Clean Air Day 2016 – Helping America to Breathe Easier Since 1963

clean-air-dayClean Air Day is an opportunity to acknowledge how important air quality is to our health. Since 1963, December 17 has been a day to celebrate one of the first environmental laws in the United States – The Clean Air Act. Through collaboration, the EPA works with both state and local governments to ensure clean air for everyone. Among the biggest threats facing this campaign are volatile organic compounds (VOCs). Common in thousands of household products, VOCs are invisible to the naked eye and can have serious effects on human health.

VOCs are emitted as gases from certain solids or liquids. VOCs include a variety of chemicals commonly found in household and industrial products such as paints, varnishes, cleaning products, cosmetics, fuels, and even dry cleaned clothes. The effects of VOCs on human health can include irritation of the nose, eyes, or throat, and some VOCs have been linked to causing organ damage and cancer. Knowing the dangers of VOCs can help you plan to reduce exposure. Concentrations of many VOCs are consistently higher indoors than outdoors. Indoor levels can be up to 1,000 times outdoor levels during, and for several hours after, certain activities such as paint stripping or using aerosol sprays.

dry-cleaners-percThe EPA provides many steps on how to avoid VOCs both indoors and outdoors. Simple and effective steps such as proper ventilation and reduced use of pesticides can greatly improve the quality of air inside your home or building. For potentially hazardous products such as varnishes or fuel, it is important to read all warning labels and practice safe storage and handling. The EPA also advises to keep minimum exposure to chemicals such as benzene and perchloroethylene, or “perc,” a chemical commonly used for dry cleaning. Currently, there is no federally enforceable standard set for VOCs in non-industrial settings such as a home or small business. To learn more about VOCs, including current guidelines or recommendations set by various organizations, visit Lawrence Berkeley National Laboratory’s Indoor Air Quality Scientific Findings Resource Bank.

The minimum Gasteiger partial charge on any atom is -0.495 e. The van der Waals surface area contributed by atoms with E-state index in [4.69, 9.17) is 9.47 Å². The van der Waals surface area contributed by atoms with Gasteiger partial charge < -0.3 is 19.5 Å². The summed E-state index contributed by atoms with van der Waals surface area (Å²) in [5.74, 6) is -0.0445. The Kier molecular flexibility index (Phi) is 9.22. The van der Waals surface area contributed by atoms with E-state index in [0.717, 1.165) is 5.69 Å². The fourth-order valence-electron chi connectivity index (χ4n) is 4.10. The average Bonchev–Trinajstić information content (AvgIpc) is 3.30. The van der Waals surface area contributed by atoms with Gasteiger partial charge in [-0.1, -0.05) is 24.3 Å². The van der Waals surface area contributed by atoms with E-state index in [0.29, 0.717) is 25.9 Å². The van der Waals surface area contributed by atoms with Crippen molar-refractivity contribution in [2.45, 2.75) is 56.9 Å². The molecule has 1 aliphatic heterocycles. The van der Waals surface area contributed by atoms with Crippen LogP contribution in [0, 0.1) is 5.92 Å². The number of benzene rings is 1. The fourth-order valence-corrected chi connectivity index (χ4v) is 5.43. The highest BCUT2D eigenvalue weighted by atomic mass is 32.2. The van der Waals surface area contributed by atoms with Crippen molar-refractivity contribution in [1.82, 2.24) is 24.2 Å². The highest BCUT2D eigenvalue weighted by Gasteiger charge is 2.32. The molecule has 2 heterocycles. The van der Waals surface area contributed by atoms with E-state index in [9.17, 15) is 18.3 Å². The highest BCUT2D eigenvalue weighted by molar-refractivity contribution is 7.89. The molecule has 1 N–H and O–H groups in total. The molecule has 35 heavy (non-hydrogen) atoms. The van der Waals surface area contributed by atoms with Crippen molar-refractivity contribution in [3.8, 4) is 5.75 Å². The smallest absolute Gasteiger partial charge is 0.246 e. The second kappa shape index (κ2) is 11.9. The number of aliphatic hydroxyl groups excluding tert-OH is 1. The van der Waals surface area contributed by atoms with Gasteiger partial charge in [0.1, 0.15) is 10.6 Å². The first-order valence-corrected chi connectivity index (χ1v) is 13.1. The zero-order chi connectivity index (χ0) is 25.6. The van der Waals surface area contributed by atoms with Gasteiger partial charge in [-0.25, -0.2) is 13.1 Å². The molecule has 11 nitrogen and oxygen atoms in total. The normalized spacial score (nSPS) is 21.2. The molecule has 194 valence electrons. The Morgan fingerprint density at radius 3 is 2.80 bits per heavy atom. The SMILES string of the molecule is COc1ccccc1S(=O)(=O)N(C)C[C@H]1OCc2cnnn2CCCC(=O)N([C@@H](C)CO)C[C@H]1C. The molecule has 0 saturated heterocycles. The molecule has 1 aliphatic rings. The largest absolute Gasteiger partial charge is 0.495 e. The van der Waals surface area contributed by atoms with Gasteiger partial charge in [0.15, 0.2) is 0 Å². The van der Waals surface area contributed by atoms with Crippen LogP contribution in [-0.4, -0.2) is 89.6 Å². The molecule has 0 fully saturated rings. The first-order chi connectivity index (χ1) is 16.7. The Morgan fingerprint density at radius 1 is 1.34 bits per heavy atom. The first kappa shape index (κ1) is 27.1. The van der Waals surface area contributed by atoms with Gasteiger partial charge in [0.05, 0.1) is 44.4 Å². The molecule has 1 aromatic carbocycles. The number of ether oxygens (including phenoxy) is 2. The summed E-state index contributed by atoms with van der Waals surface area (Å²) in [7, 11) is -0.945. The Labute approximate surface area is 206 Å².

Clean air, along with drinkable water, is one of the most precious resources on the planet. It is easy to find evidence of how air quality is impacting the health of millions of people around the globe. Unfortunately, you don’t have to live in the shadow of a smoke-spewing factory or next to a major freeway to be affected by polluted air. Even the interiors of businesses and residences can be subject to poor – and potentially dangerous – air quality due to VOCs. In some cases, VOCs have been detected in buildings from operations that occurred years before the site was repurposed. These sites often require mitigation to reduce concentrations of VOCs. Properties of closed gas stations and dry cleaners are among the most common examples of required VOC mitigation due to the volatile chemicals used for operations. The good news is that once the contaminated property — or brownfield — has been mitigated, it can often be used for any type of commercial or residential purpose, effectively turning it from a brownfield into a greenfield. In this way, mitigation has a real and tangible benefit to not only the property owner but also to the municipality in which the property is located and to the environment.

VOC-mitigationTo preserve and improve the health of all humans and other life on Earth, we must defend the planet’s air quality. The Clean Air Act has provided the basis for an effective means of limiting dangerous air pollutants for the last half century. This Act and its enforcement by the EPA has undoubtedly saved the lives of hundreds of thousands of people and continues to set new standards for air quality management. Many western European nations have enacted similar legislation, which is a big step in the right direction for clean air!

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